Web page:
“Interestingly, regarding content, 10 of the top-10 and 21 of the top-25 series on the platform (in terms of viewership) are first-run Netflix originals/exclusives,” they wrote. “ Further, Disney + Fox + Warner + Universal T, -0.40% collectively account for a minority of NFLX content spend and of viewing hours on the platform and NFLX access to this some of this content likely has a longer than appreciated tail per licensing agreements.”
Wedbush analysts led by Michael Pachter remained bearish on the company, however. Netflix is facing years of substantial cash burn and is about to lose a large part of its most popular content just after implementing a price increase, they wrote in a note.
“Content migration and price hikes could cause a deceleration in subscriber growth, and consistently negative FCF makes [discounted cash flow] valuation impossible,” said the note, as analysts reiterated their underperform rating on Netflix stock, the equivalent of sell.
Pachter is expecting Disney, AT&T and Comcast CMCSA, +1.07% to pull all of their content from Netflix likely by the end of 2020.
“A combination of ongoing price increases, increasing competition for both subscribers and new content, and the loss of a substantial portion of Netflix’s existing content keep us firmly in the bear camp,” he wrote.
Webush increased its price target to $183 from $165, however, to reflect an updated sum-of-the-parts valuation. The price target is 49% below the stock’s current trading level, and is one of the lowest among analysts on FactSet.
Analyst Laura Martin at Needham said she is expecting the competition from Disney, in particular, to have an impact. She is expecting the company’s Nov. 12 launch of Disney +US to be aggressively marketed and promoted and notes it’s $70 a year, or $7 a month, pricing for 100% of its Marvel, Pixar, Princess and Lucas Film movies is competitive.
“We expect US subscribers to turn off Netflix to try Disney’s new SVOD service in 4Q19 (as many Netflix subscribers do now when Hulu, CBS All Access CBS, +0.94% or HBO Go have new content).,” Martin wrote in a note.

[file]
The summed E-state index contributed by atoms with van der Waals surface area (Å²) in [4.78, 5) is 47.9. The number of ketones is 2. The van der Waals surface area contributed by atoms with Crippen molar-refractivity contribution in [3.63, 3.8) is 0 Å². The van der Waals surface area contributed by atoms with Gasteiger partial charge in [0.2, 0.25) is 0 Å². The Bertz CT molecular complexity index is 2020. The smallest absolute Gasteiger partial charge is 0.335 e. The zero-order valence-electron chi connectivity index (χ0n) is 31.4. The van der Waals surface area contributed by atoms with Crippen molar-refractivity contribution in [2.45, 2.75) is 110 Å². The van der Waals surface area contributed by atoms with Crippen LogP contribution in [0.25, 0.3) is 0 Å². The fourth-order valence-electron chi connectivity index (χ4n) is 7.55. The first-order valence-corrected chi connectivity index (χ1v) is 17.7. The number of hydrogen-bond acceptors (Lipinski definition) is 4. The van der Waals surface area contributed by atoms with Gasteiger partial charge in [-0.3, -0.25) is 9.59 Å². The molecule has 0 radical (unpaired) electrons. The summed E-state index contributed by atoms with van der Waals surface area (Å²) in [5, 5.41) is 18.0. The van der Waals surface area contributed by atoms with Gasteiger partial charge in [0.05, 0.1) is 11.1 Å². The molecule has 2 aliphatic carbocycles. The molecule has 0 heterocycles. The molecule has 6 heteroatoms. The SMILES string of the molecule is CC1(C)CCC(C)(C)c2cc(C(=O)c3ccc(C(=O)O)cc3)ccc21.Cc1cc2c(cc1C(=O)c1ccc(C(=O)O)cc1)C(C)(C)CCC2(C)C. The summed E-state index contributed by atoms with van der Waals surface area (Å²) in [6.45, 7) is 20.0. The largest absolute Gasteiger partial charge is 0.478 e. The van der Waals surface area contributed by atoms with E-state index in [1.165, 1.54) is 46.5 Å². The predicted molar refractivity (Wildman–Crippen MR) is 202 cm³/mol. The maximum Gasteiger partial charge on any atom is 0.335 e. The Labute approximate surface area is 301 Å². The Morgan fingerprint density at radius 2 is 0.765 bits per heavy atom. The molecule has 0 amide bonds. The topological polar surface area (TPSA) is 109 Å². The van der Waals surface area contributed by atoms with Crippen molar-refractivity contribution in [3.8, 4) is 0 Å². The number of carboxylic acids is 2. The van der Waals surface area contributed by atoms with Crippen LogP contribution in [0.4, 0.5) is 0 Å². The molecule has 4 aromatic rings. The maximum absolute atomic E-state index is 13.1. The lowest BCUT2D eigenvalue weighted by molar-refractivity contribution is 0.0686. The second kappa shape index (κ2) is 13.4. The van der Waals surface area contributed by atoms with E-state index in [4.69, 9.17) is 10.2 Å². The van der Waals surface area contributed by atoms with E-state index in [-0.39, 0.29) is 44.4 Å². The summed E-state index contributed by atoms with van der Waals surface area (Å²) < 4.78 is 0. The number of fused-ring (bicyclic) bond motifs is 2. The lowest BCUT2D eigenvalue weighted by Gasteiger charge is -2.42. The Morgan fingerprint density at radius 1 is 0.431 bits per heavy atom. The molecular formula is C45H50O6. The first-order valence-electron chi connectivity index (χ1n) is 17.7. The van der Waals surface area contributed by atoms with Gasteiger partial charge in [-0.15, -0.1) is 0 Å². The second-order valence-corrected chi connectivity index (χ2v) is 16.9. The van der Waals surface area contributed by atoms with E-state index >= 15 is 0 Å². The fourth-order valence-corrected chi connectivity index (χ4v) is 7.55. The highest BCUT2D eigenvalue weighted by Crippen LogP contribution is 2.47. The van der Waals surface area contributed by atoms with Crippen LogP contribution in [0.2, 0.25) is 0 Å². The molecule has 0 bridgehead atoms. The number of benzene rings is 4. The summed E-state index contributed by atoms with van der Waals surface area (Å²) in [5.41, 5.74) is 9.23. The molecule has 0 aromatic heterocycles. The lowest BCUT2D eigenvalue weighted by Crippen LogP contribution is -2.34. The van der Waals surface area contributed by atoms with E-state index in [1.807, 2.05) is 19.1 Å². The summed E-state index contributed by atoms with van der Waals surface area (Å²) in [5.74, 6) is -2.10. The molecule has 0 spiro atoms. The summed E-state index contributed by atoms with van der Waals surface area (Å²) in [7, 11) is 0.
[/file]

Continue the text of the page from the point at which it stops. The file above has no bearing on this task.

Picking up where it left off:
A proprietary survey of 325 U.S. consumers that Needham conducted last week found 70% of those surveyed saying they currently pay for Netflix as one of 3 streaming services that they subscribe to, but only 25% expected to be paying for that number within 3 years.
“By implication, consumers are not planning to add new SVOD services, but swap between them,” said the note. “The biggest valuation downside risk is for Netflix, in our opinion, which has 60 million US subs today, especially given its premium valuation multiple.”
Netflix’s structural cost and balance sheet disadvantages compared with its deep-pocketed rivals is another risk factor, she wrote. Disney, AT&T/Warner Bros., Apple and Amazon.com Inc. AMZN, +0.47% which already has a streaming service, all reach hundred of millions of consumers in their core businesses, which will greatly reduce their customer acquisition costs.
“For both Disney and WarnerBros, those libraries were paid for 30-50 years ago, which implies higher marginal ROI (return on investment) on current content investments,” said Martin. “Additionally, their content often benefits from emotional connection to the material created during childhood (e.g., Cinderella, Snow White, Lion King, etc).”
Needham rates the stock as hold and does not calculate a price target.